Roberts looked up, smiled at the elderly lady across from him. “I think we’re about done,” he said. “I want to go over a few points, if you feel up to it. But I think we’ve covered nearly everything during the last few days.”

Lucinda nodded once. She stared straight ahead, as if off into the distance, her pale blue eyes enshrouded by folds of delicate skin.

Roberts was an experienced interviewer for the Works Progress Administration, specifically the Federal Writers Project. He had been all over the U.S. of A. collecting personal histories of ordinary Americans. He used shorthand to transcribe the words of his interviewees, then typed up the manuscripts. Samuel Roberts was also a failed playwright and novelist, who thanked God every day for Franklin Roosevelt. At the moment, he only wanted to validate his version of Miss Lucinda’s story, express his gratitude, and say good-bye. This was their last meeting. Although something about the way she was sitting, staring somewhere he couldn’t see, annoyed him. “Miss Lucinda … ” he started.

“You have to understand,” she spoke, continuing the conversation from a few days before as if no time had passed at all, “you have to understand, I was a devil of a child.”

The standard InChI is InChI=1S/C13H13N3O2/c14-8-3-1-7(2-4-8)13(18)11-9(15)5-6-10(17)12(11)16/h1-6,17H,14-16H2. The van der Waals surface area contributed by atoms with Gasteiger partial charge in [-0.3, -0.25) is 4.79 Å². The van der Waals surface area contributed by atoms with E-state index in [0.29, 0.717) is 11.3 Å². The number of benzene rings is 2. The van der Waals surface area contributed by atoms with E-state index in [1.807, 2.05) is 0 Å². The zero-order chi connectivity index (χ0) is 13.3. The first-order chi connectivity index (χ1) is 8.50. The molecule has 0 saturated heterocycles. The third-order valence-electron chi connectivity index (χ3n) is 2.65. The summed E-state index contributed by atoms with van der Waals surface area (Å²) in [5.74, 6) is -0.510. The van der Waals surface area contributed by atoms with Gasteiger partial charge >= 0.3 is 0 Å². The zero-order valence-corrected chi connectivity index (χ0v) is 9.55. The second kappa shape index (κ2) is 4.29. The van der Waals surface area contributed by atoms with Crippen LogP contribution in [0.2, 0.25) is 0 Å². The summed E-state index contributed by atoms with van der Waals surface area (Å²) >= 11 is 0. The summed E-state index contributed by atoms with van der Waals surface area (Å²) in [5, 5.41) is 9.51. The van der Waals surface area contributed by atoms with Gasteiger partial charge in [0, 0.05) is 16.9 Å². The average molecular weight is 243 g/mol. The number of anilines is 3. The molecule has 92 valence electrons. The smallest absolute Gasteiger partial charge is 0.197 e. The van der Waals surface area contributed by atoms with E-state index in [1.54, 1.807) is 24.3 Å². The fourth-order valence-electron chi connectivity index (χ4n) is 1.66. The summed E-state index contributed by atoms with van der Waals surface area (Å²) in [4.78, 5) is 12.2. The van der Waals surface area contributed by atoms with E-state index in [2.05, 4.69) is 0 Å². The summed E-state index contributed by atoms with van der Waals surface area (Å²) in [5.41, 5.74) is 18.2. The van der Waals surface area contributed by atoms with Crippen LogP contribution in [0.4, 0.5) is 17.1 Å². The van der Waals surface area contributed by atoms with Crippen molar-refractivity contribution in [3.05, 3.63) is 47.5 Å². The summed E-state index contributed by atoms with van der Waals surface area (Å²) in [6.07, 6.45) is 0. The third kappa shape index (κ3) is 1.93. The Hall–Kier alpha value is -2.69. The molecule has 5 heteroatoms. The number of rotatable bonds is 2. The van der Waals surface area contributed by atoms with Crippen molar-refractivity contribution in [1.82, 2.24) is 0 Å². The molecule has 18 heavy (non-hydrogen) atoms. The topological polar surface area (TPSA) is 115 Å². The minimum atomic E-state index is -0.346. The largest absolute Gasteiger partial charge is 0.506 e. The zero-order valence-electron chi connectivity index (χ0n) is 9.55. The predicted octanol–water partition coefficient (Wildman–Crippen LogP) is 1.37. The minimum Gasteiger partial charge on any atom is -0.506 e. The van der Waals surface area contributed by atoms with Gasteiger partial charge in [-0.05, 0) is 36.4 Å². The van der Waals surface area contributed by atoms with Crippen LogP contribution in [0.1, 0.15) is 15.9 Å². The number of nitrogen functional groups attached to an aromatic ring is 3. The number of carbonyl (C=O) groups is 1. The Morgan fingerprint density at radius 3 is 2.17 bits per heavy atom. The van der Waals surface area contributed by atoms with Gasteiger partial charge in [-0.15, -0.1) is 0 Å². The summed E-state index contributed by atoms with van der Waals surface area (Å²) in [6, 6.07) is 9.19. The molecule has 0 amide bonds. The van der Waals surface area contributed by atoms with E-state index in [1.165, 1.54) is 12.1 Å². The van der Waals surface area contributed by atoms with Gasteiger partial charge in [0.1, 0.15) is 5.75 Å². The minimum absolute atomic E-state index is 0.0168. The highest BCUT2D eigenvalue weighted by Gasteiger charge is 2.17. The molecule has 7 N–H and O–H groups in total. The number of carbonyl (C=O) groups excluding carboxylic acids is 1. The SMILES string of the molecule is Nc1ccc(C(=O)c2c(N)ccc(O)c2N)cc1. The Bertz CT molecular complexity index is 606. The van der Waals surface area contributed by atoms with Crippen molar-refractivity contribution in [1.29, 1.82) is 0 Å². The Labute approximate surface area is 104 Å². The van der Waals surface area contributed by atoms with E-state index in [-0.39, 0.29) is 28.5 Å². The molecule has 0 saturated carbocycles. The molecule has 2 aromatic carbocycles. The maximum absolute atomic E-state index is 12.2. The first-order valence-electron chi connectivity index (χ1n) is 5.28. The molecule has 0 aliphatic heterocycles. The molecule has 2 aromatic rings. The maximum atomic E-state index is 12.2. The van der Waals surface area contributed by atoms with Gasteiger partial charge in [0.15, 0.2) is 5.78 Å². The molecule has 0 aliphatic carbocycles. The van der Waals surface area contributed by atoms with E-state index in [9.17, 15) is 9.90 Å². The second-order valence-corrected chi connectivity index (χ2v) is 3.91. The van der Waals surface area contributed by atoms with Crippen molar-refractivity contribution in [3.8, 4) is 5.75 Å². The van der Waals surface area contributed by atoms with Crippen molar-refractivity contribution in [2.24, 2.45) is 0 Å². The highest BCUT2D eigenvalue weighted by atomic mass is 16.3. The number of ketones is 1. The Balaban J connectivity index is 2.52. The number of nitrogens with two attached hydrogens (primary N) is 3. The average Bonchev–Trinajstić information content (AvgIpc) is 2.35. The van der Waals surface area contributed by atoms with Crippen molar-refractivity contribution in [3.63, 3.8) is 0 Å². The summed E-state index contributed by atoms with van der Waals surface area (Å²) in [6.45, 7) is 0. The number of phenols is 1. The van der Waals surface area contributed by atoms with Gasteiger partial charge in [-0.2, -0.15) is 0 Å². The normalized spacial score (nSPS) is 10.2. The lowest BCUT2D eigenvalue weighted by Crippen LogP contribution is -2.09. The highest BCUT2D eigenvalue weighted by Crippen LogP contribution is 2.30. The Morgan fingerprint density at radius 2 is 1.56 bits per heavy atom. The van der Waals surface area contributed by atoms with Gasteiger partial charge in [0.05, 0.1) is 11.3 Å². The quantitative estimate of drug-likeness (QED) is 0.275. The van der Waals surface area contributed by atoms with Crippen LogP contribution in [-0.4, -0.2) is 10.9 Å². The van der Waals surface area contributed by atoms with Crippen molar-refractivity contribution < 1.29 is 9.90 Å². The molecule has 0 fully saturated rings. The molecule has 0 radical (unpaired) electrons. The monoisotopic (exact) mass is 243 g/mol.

Roberts began flipping through his manuscript pages. “Where are we at the moment, Miss Lucinda?”

“Like I told you, after we left Missouri, there were three wagons, prairie schooners and all of us together. There was Ma and my second oldest brother Robert and we two young sisters in one wagon. Then there was Ma’s sister Mary and her husband in their wagon. Then my oldest brother Thomas and his wife Philippa and their little girl Bridget, and Philippa’s son Charles from a previous marriage in their wagon. But by the time we reached Fort Laramie, Mary’s husband had been killed and they’d lost their wagon and most of their supplies (I told you about that already, about the Platte River and the quicksand). So we were down to two wagons. Mary came with us. Philippa wouldn’t have her.”